Wake up you sleepy head
Put on some clothes, shake up your bed
Put another log on the fire for me
I’ve made some breakfast and coffee
Look out my window and what do I see
A crack in the sky and a hand reaching down to me
All the nightmares came today
And it looks as though they’re here to stay
Oh You Pretty Things. David Bowie
My hair has started to fall out.
Its timing is immaculate. They told me at Chemo:101, that this usually happens at about the three week mark, and sure enough, just a couple of days shy of the end of my first 21 day cycle, it has indeed come to pass.
I actually was beginning to think that I might have dodged this particular folicular bullet. In fact, I have to admit to recently having harbored a quiet, but growing feeling of invincibility. In almost all other respects, these chemo drugs that everyone makes such a song and dance about, seem to be just bouncing off me. Perhaps I am somehow immune to their charms. Perhaps, like Keith Richards and Bruce Forsythe, I just can’t be killed by conventional weapons.
Yes that must be it. I’m some kind of modern medical miracle. The first of a new breed. Homo-Superior.
So. In spite of me making light of the whole hair-loss thing since day one of this little adventure, now it’s actually happening, I’m surprised to find myself quite upset. Shocked even.
I still don’t think it’s a vanity thing. Not in the obvious sense anyway. I mean, I’m not going to get all self-conscious about being a slap-head. A chrome-dome. It might even look quite cool in a Yul Brynner sort of a way. It’s hard to say at this point. I might turn out to have one of those perfectly formed craniums. Like Shinead O’Connor, or it might look like an old potato that’s been kicked around the market car-park. It will all become clear in a week or two, at the great unveiling.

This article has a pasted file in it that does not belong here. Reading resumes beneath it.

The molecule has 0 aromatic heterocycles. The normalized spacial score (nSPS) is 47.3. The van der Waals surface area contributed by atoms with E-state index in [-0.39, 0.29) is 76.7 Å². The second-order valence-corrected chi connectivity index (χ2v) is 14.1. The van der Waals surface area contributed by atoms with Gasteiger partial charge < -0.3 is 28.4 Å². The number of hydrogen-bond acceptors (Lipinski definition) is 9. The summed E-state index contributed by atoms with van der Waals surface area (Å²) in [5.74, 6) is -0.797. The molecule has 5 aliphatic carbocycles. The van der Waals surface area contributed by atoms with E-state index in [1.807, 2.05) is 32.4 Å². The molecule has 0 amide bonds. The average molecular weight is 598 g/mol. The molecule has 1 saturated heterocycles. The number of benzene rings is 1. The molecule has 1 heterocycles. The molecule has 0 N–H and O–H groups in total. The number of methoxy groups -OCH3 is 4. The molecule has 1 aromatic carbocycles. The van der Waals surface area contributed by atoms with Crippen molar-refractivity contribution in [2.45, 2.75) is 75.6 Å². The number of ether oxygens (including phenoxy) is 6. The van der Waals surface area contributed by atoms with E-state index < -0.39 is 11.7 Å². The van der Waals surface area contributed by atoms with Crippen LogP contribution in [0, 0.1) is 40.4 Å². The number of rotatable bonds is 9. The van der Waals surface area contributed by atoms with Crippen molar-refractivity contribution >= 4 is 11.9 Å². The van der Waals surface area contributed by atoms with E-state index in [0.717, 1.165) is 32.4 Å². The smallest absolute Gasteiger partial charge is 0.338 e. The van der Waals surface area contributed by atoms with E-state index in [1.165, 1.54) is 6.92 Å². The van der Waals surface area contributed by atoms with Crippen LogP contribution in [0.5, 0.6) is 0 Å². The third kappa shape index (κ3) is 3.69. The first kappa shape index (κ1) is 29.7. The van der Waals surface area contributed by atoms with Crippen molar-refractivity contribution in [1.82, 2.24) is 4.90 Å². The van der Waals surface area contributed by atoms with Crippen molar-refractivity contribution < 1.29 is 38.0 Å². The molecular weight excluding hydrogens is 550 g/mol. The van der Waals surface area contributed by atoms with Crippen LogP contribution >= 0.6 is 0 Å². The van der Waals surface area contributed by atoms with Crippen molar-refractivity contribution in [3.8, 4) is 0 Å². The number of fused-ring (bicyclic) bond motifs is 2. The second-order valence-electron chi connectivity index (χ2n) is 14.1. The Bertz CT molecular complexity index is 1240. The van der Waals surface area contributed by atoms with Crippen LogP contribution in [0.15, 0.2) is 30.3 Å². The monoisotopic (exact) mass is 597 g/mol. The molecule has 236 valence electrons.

I’ve always been a little mystified about why some men get so knotted up about the whole baldness thing. What is it that drives them to invest small fortunes in guaranteed not to work snake-oil cures, Toupées, hair transplants (I wonder where they transplant it from. Do they use your short-and-currlies?), and that most tragic and absurd of all male vanities, the comb-over. No definitely not for me. I’ve kept my hair quite short for years now, so an extra couple of millimeters less isn’t going to make a huge difference is it?
So why do I find myself mourning this morning?
On reflection, It’s not because I’m worried about looking different. It’s actually just the opposite. I’m upset because it turns out I’m just like everyone else after all. I’m not the exception that proves the rule. Not special in any way. Just another cancer victim who people will spot in the street, or on the bus, nudge and nod at, whisper about, toss a sympathetic smile towards. I might as well have it tattooed across my forehead.
V. I. C. T. I. M.
That’s why I’m sad this morning.